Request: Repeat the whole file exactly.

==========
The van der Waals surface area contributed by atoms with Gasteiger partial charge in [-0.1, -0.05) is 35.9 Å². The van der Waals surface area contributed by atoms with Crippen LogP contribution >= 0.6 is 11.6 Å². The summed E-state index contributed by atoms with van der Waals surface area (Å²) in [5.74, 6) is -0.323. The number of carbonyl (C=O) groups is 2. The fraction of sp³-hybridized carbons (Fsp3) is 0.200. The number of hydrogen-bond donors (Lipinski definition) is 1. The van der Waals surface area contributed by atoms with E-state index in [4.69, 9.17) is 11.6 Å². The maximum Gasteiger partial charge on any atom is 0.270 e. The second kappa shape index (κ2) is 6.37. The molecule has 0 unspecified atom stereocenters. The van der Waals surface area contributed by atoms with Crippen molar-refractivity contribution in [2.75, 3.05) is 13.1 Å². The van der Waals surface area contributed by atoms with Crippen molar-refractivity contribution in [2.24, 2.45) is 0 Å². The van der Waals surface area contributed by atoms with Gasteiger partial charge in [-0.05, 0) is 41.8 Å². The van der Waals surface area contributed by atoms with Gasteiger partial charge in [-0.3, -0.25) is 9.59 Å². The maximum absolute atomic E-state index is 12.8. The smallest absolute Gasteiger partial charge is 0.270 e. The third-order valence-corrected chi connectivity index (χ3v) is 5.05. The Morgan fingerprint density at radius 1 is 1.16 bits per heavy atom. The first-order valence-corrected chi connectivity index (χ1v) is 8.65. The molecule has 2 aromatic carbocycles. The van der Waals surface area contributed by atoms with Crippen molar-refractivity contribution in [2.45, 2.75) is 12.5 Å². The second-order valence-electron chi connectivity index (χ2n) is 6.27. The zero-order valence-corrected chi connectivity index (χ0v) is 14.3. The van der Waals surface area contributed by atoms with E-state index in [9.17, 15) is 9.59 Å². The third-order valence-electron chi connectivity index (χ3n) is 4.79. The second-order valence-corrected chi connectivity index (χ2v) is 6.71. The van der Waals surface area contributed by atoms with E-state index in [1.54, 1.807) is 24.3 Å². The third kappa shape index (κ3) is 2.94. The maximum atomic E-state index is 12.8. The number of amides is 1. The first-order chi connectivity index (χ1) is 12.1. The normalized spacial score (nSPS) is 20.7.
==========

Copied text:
The van der Waals surface area contributed by atoms with Gasteiger partial charge in [-0.1, -0.05) is 35.9 Å². The van der Waals surface area contributed by atoms with Crippen LogP contribution >= 0.6 is 11.6 Å². The summed E-state index contributed by atoms with van der Waals surface area (Å²) in [5.74, 6) is -0.323. The number of carbonyl (C=O) groups is 2. The fraction of sp³-hybridized carbons (Fsp3) is 0.200. The number of hydrogen-bond donors (Lipinski definition) is 1. The van der Waals surface area contributed by atoms with E-state index in [4.69, 9.17) is 11.6 Å². The maximum Gasteiger partial charge on any atom is 0.270 e. The second kappa shape index (κ2) is 6.37. The molecule has 0 unspecified atom stereocenters. The van der Waals surface area contributed by atoms with Crippen molar-refractivity contribution in [2.75, 3.05) is 13.1 Å². The van der Waals surface area contributed by atoms with Crippen molar-refractivity contribution in [2.24, 2.45) is 0 Å². The van der Waals surface area contributed by atoms with Gasteiger partial charge in [-0.05, 0) is 41.8 Å². The van der Waals surface area contributed by atoms with Gasteiger partial charge in [-0.3, -0.25) is 9.59 Å². The maximum absolute atomic E-state index is 12.8. The smallest absolute Gasteiger partial charge is 0.270 e. The third-order valence-corrected chi connectivity index (χ3v) is 5.05. The Morgan fingerprint density at radius 1 is 1.16 bits per heavy atom. The first-order valence-corrected chi connectivity index (χ1v) is 8.65. The molecule has 2 aromatic carbocycles. The van der Waals surface area contributed by atoms with Crippen molar-refractivity contribution in [2.45, 2.75) is 12.5 Å². The second-order valence-electron chi connectivity index (χ2n) is 6.27. The zero-order valence-corrected chi connectivity index (χ0v) is 14.3. The van der Waals surface area contributed by atoms with E-state index in [9.17, 15) is 9.59 Å². The third-order valence-electron chi connectivity index (χ3n) is 4.79. The second-order valence-corrected chi connectivity index (χ2v) is 6.71. The van der Waals surface area contributed by atoms with E-state index in [1.54, 1.807) is 24.3 Å². The third kappa shape index (κ3) is 2.94. The maximum atomic E-state index is 12.8. The number of amides is 1. The first-order chi connectivity index (χ1) is 12.1. The normalized spacial score (nSPS) is 20.7.